...The neo-Georgist view ... would represent almost the only
genuinely valid criticism of revolutionary Marxism in terms of
Marxism's own ideals of human welfare and the abolition of poverty.
[Boulding, 1982: 8-10]
Gaffney puts the case succinctly:
Georgist policy has been shown as a means to revive dying
cities, and in the process to reconcile equity and efficiency, to
reconcile supply side economics with taxation, and to reconcile
capital formation with taxation of the rich. It can be seen as a
means of harmonizing collectivism and individualism, in the most
constructive possible ways. [Gaffney, 1989: 15]
In 1990, thirty distinguished economists, Nobel prize winners among
them, signed an open letter to Soviet President Mikhail Gorbachev
urging him to resist public pressure to privatize land:
[T]here is a danger that you will adopt features of our
economies that keep us from being as prosperous as we might be. In
particular, there is a danger that you may follow us in allowing
most of the rent of land to be collected privately. ...For
efficiency, for adequate revenue and for justice, every user of land
should be required to make an annual payment to the local
government, equal to the current rental value of the land that he or
she prevents others from using. [Tideman, et al., 1990, in
Noyes, 1991: 225-228]
C. THE CATALYST
If the Georgist philosophy indeed stands ready to undergo a revival,
it is easy to find the reasons. For one, the recent theoretical
developments in urban economics and other fields have generated a new
appreciation for the single tax. For another, in the United States at
least, local governments are in deepening crisis. Georgist policy
offers a ready tool for encouraging urban renewal while at the same
time replenishing municipal budgets. Perhaps most significantly,
environmental issues have come to the forefront of public attention,
fueling a debate about how scarce natural resources, including
so-called "environmental" resources, may be shared fairly
and efficiently. The Georgist paradigm can potentially offer a
conceptual framework and an ethical basis for integrating these and
other issues of public policy.
The eleven contributors to a recent volume, Now the Synthesis:
Capitalism, Socialism, and the New Social Contract, agree that "the
world is at the crossroads of a new epoch." [Noyes, 1991: 1]
It is their thesis that the philosophy of Henry George, particularly
his mechanism for socializing land rent, offers a workable synthesis
of capitalism and socialism which avoids the fatal flaws of each.
Moreover, they suspect that the global environmental crisis will
provide the catalyst for the transformation. The same conviction is
expressed in another recent collection, Commons Without Tragedy:
The Social Ecology of Land Tenure [Andelson, 1991].
Natural resource scarcity and pollution impress upon all the
realization that economic land is scarce and valuable. International
negotiations to manage the global commons must solve the problem of
efficient allocation of yet-unowned resources and equitable
distribution of their rents.
Are We All Georgists Now?
Anyone familiar with the writings of Henry George can see ideas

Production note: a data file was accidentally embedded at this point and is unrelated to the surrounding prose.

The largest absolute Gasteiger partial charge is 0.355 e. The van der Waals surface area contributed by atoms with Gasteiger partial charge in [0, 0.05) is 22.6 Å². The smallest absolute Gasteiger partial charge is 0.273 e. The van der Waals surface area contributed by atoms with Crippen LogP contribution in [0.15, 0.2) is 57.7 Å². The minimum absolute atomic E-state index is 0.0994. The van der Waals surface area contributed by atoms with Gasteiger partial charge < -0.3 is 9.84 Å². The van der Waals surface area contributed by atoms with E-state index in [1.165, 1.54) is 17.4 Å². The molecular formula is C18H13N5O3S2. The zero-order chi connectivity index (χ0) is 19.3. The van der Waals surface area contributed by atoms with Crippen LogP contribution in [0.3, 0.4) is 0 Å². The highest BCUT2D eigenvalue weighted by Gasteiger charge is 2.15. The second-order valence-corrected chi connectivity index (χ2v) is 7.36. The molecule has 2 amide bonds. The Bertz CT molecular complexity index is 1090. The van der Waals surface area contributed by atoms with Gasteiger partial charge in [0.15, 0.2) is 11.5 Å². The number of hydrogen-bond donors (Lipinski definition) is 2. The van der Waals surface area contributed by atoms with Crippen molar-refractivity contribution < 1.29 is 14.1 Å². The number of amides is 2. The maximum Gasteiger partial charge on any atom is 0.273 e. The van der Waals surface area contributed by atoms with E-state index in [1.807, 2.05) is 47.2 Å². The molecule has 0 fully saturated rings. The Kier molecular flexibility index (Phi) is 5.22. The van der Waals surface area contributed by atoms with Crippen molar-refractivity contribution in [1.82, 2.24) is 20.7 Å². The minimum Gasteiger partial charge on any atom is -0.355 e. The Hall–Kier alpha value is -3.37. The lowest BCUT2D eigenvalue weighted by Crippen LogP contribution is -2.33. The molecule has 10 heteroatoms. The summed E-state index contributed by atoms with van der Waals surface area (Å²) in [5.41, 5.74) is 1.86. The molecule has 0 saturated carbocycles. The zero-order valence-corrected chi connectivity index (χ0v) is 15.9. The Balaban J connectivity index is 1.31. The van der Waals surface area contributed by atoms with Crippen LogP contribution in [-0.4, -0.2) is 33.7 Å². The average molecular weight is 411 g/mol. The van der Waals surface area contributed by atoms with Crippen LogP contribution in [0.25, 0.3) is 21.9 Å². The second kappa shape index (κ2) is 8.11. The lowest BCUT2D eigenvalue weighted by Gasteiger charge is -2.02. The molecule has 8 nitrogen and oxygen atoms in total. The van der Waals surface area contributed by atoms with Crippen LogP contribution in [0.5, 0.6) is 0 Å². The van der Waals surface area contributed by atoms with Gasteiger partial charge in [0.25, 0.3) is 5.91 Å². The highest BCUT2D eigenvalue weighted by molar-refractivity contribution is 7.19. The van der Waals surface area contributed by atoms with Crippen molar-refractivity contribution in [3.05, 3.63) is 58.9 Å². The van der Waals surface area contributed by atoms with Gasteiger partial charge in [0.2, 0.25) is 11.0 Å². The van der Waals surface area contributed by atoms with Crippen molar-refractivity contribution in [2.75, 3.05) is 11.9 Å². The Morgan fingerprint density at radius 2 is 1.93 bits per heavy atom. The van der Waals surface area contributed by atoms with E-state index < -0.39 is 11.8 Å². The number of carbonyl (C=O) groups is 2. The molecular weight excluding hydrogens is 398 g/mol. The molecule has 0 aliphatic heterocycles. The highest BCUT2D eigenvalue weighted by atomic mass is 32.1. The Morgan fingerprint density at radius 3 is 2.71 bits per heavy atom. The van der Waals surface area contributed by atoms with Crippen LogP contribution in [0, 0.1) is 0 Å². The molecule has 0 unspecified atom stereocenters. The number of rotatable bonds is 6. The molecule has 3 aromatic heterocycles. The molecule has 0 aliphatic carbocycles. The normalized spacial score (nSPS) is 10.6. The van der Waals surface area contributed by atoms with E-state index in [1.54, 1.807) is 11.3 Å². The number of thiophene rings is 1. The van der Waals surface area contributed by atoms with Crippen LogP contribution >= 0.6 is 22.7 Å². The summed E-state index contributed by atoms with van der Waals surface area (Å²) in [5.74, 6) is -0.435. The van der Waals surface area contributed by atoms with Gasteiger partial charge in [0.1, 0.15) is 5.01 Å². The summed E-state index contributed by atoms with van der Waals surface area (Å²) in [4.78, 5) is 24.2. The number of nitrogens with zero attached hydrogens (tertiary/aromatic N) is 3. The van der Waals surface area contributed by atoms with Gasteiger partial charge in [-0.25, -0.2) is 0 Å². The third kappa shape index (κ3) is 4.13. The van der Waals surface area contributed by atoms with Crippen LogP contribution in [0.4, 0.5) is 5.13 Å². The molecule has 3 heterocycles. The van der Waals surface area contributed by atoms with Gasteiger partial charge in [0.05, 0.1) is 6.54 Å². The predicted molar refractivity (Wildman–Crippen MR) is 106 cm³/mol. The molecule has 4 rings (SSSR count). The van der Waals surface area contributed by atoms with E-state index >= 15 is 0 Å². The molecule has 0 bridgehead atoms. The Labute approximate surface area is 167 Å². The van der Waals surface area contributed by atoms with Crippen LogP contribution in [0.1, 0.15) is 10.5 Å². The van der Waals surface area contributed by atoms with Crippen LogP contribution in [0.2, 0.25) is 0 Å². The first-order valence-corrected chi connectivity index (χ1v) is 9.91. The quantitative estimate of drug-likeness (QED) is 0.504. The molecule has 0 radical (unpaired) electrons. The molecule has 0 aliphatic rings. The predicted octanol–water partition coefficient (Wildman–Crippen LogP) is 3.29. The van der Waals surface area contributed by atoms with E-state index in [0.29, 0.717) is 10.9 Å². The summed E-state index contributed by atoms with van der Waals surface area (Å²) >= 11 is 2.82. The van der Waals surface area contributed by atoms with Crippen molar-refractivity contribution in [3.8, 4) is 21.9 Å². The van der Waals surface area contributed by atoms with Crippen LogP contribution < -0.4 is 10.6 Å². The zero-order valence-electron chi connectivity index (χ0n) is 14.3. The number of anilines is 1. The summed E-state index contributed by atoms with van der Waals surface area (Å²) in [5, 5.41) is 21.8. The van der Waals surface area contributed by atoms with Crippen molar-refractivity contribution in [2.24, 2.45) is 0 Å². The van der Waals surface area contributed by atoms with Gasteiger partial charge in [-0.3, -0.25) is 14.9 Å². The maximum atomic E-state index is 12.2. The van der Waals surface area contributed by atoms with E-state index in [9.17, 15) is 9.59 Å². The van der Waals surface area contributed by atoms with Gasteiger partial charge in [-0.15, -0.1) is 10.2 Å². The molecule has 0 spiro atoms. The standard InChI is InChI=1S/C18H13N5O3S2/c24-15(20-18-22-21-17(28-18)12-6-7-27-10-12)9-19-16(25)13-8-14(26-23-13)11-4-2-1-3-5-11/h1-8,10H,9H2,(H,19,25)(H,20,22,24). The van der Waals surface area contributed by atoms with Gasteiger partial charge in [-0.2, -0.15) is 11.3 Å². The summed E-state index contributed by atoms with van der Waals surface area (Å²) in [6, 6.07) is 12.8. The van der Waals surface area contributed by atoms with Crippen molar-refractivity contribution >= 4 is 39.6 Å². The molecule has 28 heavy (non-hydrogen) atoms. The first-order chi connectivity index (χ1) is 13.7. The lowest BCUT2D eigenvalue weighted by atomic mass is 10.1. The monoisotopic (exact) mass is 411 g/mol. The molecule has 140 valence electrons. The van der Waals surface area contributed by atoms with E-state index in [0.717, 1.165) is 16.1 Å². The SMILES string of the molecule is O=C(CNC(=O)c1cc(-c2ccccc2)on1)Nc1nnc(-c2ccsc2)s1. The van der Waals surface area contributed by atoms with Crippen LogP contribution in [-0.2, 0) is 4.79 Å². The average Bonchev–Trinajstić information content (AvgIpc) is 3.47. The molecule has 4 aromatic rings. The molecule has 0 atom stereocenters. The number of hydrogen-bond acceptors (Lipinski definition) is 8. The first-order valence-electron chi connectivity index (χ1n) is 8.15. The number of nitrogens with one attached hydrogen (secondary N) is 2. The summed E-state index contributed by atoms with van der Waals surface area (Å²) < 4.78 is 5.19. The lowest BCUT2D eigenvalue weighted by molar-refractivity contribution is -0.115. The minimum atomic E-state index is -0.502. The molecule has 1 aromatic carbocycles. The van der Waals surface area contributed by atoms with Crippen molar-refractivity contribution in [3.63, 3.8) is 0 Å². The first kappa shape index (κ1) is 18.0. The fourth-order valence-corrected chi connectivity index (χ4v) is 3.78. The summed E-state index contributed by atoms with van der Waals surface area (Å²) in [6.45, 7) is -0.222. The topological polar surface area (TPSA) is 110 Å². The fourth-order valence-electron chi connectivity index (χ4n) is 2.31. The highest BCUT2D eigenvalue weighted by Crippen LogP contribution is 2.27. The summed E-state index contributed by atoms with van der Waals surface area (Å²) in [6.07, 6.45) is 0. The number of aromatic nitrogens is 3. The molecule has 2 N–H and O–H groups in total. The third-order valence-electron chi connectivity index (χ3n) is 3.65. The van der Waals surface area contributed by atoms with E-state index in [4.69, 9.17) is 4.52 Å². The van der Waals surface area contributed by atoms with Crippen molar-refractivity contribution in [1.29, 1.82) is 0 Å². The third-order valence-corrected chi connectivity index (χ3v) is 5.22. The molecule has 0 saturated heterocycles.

reminiscent of George cropping up in public discussions. Supply-siders
decry burdensome taxes on productive activity. Environmentalists
interested in "sustainable development" seek to ensure that
natural resources are shared equitably among all generations.
Economists recommend effluent charges and marketable permit systems to
ration the use of atmosphere and water. There are calls to increase
grazing and other fees for commercial use of public lands. Development
economists are beginning to admit that the problems of population and
world poverty cannot be solved without radical reform of land tenure
However, the presumed efficiency/equity trade-off manifests itself as
a conflict between economics and environment, and few participants see
how the single tax principle offers a resolution. They recognize no
link between their own views and those of the forgotten crackpot,
The environmental crisis can be the catalyst for public acceptance of
rent taxation, but both scholars and political activists must show
that the sort of arguments now gaining attention for effluent fees
(and the like) for the use of air and water resources apply as well to
user charges for ordinary ground rent. It is necessary to explicate
the connection between the Georgist rent tax, and Pigouvian taxes and
subsidies designed to "internalize" externalities. [Vickrey,
1970] The treatment of depletable resources is also tied to these
More broadly, whether George re-enters history in the coming years
may hinge in large part on the demonstration that the Georgist
paradigm not only fits with sound micro- and macroeconomlc theory, but
can help to unify and simplify the fields of land economics, natural
resource economics, environmental economics, urban economics, and the
economics of the public sector.
NOTE: Parts of this paper are based on my dissertation, "Issues
in the Theory of Land Value Taxation," Temple University, 1993.
An earlier version was presented at the 21st annual meeting of The
History of Economics Society, Babson College, June 12, 1994.
of Economics and Sociology
the National Tax Association